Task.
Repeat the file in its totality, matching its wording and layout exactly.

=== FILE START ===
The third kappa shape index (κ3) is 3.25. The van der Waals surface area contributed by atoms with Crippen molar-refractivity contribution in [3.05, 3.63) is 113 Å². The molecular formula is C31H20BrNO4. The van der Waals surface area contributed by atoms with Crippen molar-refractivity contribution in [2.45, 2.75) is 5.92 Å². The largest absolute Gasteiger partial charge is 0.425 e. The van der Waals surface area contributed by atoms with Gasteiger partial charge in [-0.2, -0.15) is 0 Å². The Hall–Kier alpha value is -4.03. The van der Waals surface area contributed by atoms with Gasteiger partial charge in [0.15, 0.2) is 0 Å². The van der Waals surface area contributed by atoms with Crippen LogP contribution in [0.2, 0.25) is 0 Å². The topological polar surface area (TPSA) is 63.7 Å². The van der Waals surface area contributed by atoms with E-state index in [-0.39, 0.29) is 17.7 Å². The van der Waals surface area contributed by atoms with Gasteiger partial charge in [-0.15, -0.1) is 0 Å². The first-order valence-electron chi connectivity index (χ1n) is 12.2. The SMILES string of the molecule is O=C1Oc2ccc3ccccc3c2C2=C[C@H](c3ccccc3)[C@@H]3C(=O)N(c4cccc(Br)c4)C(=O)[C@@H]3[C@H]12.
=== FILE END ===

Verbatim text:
The third kappa shape index (κ3) is 3.25. The van der Waals surface area contributed by atoms with Crippen molar-refractivity contribution in [3.05, 3.63) is 113 Å². The molecular formula is C31H20BrNO4. The van der Waals surface area contributed by atoms with Crippen molar-refractivity contribution in [2.45, 2.75) is 5.92 Å². The largest absolute Gasteiger partial charge is 0.425 e. The van der Waals surface area contributed by atoms with Gasteiger partial charge in [-0.2, -0.15) is 0 Å². The Hall–Kier alpha value is -4.03. The van der Waals surface area contributed by atoms with Gasteiger partial charge in [0.15, 0.2) is 0 Å². The van der Waals surface area contributed by atoms with Crippen LogP contribution in [0.2, 0.25) is 0 Å². The topological polar surface area (TPSA) is 63.7 Å². The van der Waals surface area contributed by atoms with E-state index in [-0.39, 0.29) is 17.7 Å². The van der Waals surface area contributed by atoms with Gasteiger partial charge in [-0.15, -0.1) is 0 Å². The first-order valence-electron chi connectivity index (χ1n) is 12.2. The SMILES string of the molecule is O=C1Oc2ccc3ccccc3c2C2=C[C@H](c3ccccc3)[C@@H]3C(=O)N(c4cccc(Br)c4)C(=O)[C@@H]3[C@H]12.